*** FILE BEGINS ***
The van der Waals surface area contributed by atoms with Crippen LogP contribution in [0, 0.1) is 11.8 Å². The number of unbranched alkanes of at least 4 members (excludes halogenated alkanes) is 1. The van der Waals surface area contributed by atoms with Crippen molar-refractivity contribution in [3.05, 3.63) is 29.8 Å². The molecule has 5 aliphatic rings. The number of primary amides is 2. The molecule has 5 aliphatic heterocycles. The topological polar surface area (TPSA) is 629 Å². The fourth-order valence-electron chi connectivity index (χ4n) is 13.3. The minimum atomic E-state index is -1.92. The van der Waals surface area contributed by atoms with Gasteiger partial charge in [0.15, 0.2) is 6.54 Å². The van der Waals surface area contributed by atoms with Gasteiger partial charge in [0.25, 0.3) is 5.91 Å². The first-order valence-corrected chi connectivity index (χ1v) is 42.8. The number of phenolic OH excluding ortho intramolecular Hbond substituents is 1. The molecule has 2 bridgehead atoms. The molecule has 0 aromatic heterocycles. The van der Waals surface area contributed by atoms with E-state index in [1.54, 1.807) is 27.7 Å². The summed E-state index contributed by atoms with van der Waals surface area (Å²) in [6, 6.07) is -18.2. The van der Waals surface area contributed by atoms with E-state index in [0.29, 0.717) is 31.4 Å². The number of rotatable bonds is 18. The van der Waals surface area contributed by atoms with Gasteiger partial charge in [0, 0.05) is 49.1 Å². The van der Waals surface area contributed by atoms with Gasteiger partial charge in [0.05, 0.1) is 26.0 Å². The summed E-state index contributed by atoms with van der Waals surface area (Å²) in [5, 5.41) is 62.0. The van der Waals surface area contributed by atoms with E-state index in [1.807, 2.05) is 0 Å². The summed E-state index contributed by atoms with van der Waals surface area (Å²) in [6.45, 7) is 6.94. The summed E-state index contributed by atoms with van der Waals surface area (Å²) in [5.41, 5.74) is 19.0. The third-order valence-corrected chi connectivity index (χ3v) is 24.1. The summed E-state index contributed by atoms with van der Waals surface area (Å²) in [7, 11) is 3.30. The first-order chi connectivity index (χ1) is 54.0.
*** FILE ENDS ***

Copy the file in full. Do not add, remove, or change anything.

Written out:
The van der Waals surface area contributed by atoms with Crippen LogP contribution in [0, 0.1) is 11.8 Å². The number of unbranched alkanes of at least 4 members (excludes halogenated alkanes) is 1. The van der Waals surface area contributed by atoms with Crippen molar-refractivity contribution in [3.05, 3.63) is 29.8 Å². The molecule has 5 aliphatic rings. The number of primary amides is 2. The molecule has 5 aliphatic heterocycles. The topological polar surface area (TPSA) is 629 Å². The fourth-order valence-electron chi connectivity index (χ4n) is 13.3. The minimum atomic E-state index is -1.92. The van der Waals surface area contributed by atoms with Gasteiger partial charge in [0.15, 0.2) is 6.54 Å². The van der Waals surface area contributed by atoms with Gasteiger partial charge in [0.25, 0.3) is 5.91 Å². The first-order valence-corrected chi connectivity index (χ1v) is 42.8. The number of phenolic OH excluding ortho intramolecular Hbond substituents is 1. The molecule has 2 bridgehead atoms. The molecule has 0 aromatic heterocycles. The van der Waals surface area contributed by atoms with E-state index in [1.54, 1.807) is 27.7 Å². The summed E-state index contributed by atoms with van der Waals surface area (Å²) in [6, 6.07) is -18.2. The van der Waals surface area contributed by atoms with E-state index in [0.29, 0.717) is 31.4 Å². The number of rotatable bonds is 18. The van der Waals surface area contributed by atoms with Gasteiger partial charge in [0, 0.05) is 49.1 Å². The van der Waals surface area contributed by atoms with Gasteiger partial charge in [0.05, 0.1) is 26.0 Å². The summed E-state index contributed by atoms with van der Waals surface area (Å²) in [5, 5.41) is 62.0. The van der Waals surface area contributed by atoms with E-state index in [1.807, 2.05) is 0 Å². The summed E-state index contributed by atoms with van der Waals surface area (Å²) in [6.45, 7) is 6.94. The summed E-state index contributed by atoms with van der Waals surface area (Å²) in [5.41, 5.74) is 19.0. The third-order valence-corrected chi connectivity index (χ3v) is 24.1. The summed E-state index contributed by atoms with van der Waals surface area (Å²) in [7, 11) is 3.30. The first-order chi connectivity index (χ1) is 54.0.